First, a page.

Emmaus suffered a tendon tear at Kentucky Downs in 2020 and Fadenholz knew he had been laid up for an extended period since then. He had nearly recovered when he was turned out and reinjured the same leg. Murphy turned Emmaus over to Fadenholz earlier this year but the leg wasn't progressing as she'd hoped. She later learned that its initial healing had been incomplete and resulted in stiff, inelastic scar tissue in the old tear so he was constantly re-tearing it with normal movement of the leg. After receiving pessimistic prognoses from various consulting veterinarians, she made the difficult decision to put him down. She ended up having to make the appointment with her vet three different times, each one being cancelled due to conflicting schedules for the vet or the equine undertaker.

Kirsten Fadenholz with Emmaus

“The third time, I had the horse on the hill. I'd already cut his tail off,” she said. “He's still lively. He's jumping around. We're on the hill and he's acting a fool. I just called it. I took him back into the barn and said I'm not going to think about this for another month. This horse doesn't want to go.”

With corrective shoeing and careful, targeted exercise, Emmaus is able to enjoy turnout now and runs and plays with friends, although the injured leg still doesn't function normally.

“Will he be anything other than a pasture pet? No,” she said. “Will we have him two years from now? I can't tell you that much. But he's here, and that's what means the world to me. I can provide him a good life, however long that may be.”

It has been a challenge to launch a new business, teach lessons, put training rides on young horses and launch show careers while also caring for a young child, but Fadenholz said she's had incredible support from family. She also believes her pregnancy gave her a new perspective on the athletic transition that horses experience leaving the track. Fadenholz spent most of her pregnancy out of the saddle, and it was a big transition.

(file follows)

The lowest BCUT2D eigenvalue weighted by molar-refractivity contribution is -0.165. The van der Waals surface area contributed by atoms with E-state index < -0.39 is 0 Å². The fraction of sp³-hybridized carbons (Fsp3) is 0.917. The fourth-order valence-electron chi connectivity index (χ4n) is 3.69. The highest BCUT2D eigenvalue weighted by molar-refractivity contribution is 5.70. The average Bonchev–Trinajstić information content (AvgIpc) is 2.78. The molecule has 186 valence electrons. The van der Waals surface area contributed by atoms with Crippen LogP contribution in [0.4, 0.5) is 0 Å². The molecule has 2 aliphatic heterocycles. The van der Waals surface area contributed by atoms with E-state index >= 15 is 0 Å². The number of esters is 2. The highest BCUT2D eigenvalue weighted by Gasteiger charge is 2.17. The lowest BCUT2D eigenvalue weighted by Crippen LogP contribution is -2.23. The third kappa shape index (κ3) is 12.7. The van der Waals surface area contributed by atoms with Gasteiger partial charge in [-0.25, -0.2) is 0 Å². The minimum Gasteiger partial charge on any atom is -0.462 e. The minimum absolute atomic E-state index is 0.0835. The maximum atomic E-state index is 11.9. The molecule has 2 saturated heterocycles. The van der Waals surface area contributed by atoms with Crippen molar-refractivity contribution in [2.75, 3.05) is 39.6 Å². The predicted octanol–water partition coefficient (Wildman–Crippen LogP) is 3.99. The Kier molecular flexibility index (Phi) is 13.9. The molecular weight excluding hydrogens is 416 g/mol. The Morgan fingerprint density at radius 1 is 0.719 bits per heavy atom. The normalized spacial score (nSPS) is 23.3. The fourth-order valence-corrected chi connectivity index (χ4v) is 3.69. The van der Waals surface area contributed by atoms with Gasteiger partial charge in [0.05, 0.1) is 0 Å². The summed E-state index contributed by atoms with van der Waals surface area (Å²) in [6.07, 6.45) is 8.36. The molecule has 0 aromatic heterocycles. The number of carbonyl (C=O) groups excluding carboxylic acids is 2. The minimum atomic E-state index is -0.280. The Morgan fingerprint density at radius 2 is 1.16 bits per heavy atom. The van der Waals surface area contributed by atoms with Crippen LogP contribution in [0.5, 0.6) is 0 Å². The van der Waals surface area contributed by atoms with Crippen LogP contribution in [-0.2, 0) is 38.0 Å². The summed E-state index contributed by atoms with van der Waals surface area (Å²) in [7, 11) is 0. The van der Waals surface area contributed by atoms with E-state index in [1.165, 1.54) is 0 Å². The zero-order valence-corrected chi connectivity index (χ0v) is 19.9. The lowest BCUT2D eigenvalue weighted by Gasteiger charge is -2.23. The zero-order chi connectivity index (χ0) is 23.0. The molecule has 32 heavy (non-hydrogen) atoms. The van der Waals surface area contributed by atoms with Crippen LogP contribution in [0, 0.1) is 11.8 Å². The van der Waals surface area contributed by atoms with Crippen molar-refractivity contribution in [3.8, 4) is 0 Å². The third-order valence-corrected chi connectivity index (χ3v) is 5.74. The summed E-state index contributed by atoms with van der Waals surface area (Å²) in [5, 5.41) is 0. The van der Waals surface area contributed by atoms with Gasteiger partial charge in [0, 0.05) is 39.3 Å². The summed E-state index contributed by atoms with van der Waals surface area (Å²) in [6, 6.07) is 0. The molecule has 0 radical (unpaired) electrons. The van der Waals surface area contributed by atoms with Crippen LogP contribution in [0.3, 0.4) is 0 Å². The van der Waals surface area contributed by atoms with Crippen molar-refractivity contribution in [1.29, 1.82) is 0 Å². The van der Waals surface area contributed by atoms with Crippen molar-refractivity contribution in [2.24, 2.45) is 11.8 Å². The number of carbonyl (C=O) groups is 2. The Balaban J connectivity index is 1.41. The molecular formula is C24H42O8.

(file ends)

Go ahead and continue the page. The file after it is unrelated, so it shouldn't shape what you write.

“It helps me relate to what they're going through,” she said. “It's hard to be in work and you have a routine and all of a sudden you can't do it. That's how I felt with my pregnancy, and it's maybe how they'd feel if they were at the track and then got injured and they're sitting in a stall somewhere. I totally understand stir crazy. I relate to that.”

One thing that hasn't changed is Inked. He is still Fadenholz's star, and was the horse she trusted for her first ride after she had Josie.

“He's the jack of all trades,” said Fadenholz. “He's my lesson horse. He's my eventing schooling horse; we go schooling every so often and just play. We did go to a show over the summer at 2'6” which was my first time doing that … more than anything it was fun.

“Inked is still my go-to trail horse and pony. He's still my steady eddy. My stepson's nine; right now he rides a pony but in a year or two he'll be able to ride him. When Josie gets a little bigger, she'll be able to ride him, too. He's just the man.”

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He was there for her when she was ready to get back into the saddle after her daughter was born. And he's been there for her husband Mitch, too. Mitch was not, as they say “a horsey person” before he and Kirsten met, but Inked was the horse who guided him through his first Western riding lessons. After watching Fadenholz log many hours in a dressage saddle, Mitch now wants to learn dressage as well and Inked is still his steady, happy teacher.

Inked was the first dream come true on the path to a much bigger dream – looking down her barn aisle at Yellow Pine and seeing many of the same faces she had at Oaklawn.

“The whole crew's here,” she said. “I wonder if they recognize each other.”